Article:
Thursday, April 30, 2015

History Trivia - Edmund de la Pole, Yorkist pretender to the English throne, executed

April 30

313 Roman emperor Licinius unified the entire Eastern Roman Empire under his rule.

1513  Edmund de la Pole, Yorkist pretender to the English throne, was executed on the orders of Henry VIII.

1527 Henry VIII of England and King Francis of France signed the treaty of Westminster.

Wednesday, April 29, 2015

History Trivia - French victory over English at Orleans

April 29,

1109 Hugh of Cluny died. Hugh was the driving force in bringing the monastery of Cluny to preeminence in medieval France.

1347 Catherine of Siena was born. Catherine, the patron saint of Italy, played a significant role in returning the Papacy from Avignon to Rome. She was declared a Doctor of the Church in 1970.

 1429 Joan of Arc led French forces to victory over English at Orleans.

Tuesday, April 28, 2015

Human bones in pot may reflect gruesome ritual conducted by army of Queen Boudicca

Ancient Origins

A 2,000-year-old cooking pot filled with cremated human bones has been found by the banks of the Walbrook river in London, in what was known in ancient times as Londinium, a thriving capital of a Roman province nearly two millennia ago.  The finding was made near an earlier discovery of dozens of human skulls, adding to the evidence that they are the remnants of a rebellion led by famous Celtic Queen Boudicca, who united a number of British tribes in revolt against the occupying forces of the Roman Empire in 60-61 AD.
The cooking pot was unearthed during excavations to create a new 13 mile underground railway line through London, known as the Crossrail Project, which has already yielded thousands of artifacts and human remains, including a 9,000-year-old tool making factory, prehistoric mammoth bones, a Roman road, medieval ice skates, an 800-year-old piece of a ship, and the skeletal remains of plague victims and thousands of people that had been buried in the medieval cemetery of the infamous Bedlam psychiatric hospital.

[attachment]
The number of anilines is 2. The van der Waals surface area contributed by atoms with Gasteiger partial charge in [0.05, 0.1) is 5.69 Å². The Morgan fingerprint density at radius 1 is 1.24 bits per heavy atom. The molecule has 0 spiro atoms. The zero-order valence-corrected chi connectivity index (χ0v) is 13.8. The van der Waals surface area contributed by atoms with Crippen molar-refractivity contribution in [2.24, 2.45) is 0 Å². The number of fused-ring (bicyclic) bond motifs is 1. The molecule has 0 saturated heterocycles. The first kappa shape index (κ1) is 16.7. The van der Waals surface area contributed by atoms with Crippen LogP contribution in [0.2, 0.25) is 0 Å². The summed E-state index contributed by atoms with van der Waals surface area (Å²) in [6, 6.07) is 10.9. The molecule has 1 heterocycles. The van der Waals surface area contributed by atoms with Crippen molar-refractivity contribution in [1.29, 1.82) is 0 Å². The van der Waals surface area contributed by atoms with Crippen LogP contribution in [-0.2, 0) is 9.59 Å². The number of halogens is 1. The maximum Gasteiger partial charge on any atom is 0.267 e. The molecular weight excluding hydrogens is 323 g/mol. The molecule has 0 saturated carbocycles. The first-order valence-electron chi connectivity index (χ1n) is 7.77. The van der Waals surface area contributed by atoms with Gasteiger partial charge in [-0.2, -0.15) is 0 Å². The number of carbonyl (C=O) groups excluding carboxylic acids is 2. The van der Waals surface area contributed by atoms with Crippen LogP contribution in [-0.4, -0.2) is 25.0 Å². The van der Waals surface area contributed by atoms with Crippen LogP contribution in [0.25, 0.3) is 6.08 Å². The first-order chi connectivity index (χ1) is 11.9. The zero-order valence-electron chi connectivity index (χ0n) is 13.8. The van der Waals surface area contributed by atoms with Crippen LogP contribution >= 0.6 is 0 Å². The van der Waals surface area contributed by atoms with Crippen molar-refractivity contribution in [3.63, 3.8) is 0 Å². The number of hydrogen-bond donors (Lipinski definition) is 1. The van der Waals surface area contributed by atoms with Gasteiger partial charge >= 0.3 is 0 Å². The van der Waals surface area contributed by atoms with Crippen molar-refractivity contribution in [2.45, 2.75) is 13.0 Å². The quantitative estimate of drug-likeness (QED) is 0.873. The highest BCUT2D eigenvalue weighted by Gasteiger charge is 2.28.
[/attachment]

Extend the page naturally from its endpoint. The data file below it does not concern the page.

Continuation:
Workers uncover the skeleton of a Londoner from centuries ago in Bedlam burial ground underneath Liverpool Street. ( photo)
The cooking pot packed full of bones was found next to an archaeological site where researchers had previously dug up 40 human skulls and 2 horse skulls (but not the rest of their bodies) that date back to the same time period.
“It had been suggested that the skulls ended up in the river – which vanished into culverts centuries ago – by accident, eroded out of a Roman cemetery and washed downstream until they came to rest at bends in the bank,” The Guardian reports. “The new finds suggest a grimmer explanation.”

Representational image: Pot filled with cremated human bones recently found in another part of England (Hampshire Archaeology)